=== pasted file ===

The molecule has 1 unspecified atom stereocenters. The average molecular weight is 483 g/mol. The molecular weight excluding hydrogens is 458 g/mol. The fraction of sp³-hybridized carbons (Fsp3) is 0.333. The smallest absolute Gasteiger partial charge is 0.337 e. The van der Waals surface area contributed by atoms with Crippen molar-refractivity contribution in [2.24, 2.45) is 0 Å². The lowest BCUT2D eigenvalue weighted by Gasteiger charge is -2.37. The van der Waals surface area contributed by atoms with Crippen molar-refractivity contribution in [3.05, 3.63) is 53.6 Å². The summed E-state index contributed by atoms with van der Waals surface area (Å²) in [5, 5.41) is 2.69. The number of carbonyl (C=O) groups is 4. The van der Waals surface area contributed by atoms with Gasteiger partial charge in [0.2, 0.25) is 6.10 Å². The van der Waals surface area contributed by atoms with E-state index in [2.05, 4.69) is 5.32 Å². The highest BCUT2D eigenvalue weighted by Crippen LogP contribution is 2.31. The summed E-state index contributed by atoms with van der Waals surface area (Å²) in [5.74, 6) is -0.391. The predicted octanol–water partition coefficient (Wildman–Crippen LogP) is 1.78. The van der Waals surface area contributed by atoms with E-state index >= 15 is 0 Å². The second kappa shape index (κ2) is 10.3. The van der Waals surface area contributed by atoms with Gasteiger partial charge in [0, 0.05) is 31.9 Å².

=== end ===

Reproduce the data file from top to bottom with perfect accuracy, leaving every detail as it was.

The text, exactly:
The molecule has 1 unspecified atom stereocenters. The average molecular weight is 483 g/mol. The molecular weight excluding hydrogens is 458 g/mol. The fraction of sp³-hybridized carbons (Fsp3) is 0.333. The smallest absolute Gasteiger partial charge is 0.337 e. The van der Waals surface area contributed by atoms with Crippen molar-refractivity contribution in [2.24, 2.45) is 0 Å². The lowest BCUT2D eigenvalue weighted by Gasteiger charge is -2.37. The van der Waals surface area contributed by atoms with Crippen molar-refractivity contribution in [3.05, 3.63) is 53.6 Å². The summed E-state index contributed by atoms with van der Waals surface area (Å²) in [5, 5.41) is 2.69. The number of carbonyl (C=O) groups is 4. The van der Waals surface area contributed by atoms with Gasteiger partial charge in [0.2, 0.25) is 6.10 Å². The van der Waals surface area contributed by atoms with E-state index in [2.05, 4.69) is 5.32 Å². The highest BCUT2D eigenvalue weighted by Crippen LogP contribution is 2.31. The summed E-state index contributed by atoms with van der Waals surface area (Å²) in [5.74, 6) is -0.391. The predicted octanol–water partition coefficient (Wildman–Crippen LogP) is 1.78. The van der Waals surface area contributed by atoms with E-state index >= 15 is 0 Å². The second kappa shape index (κ2) is 10.3. The van der Waals surface area contributed by atoms with Gasteiger partial charge in [0, 0.05) is 31.9 Å².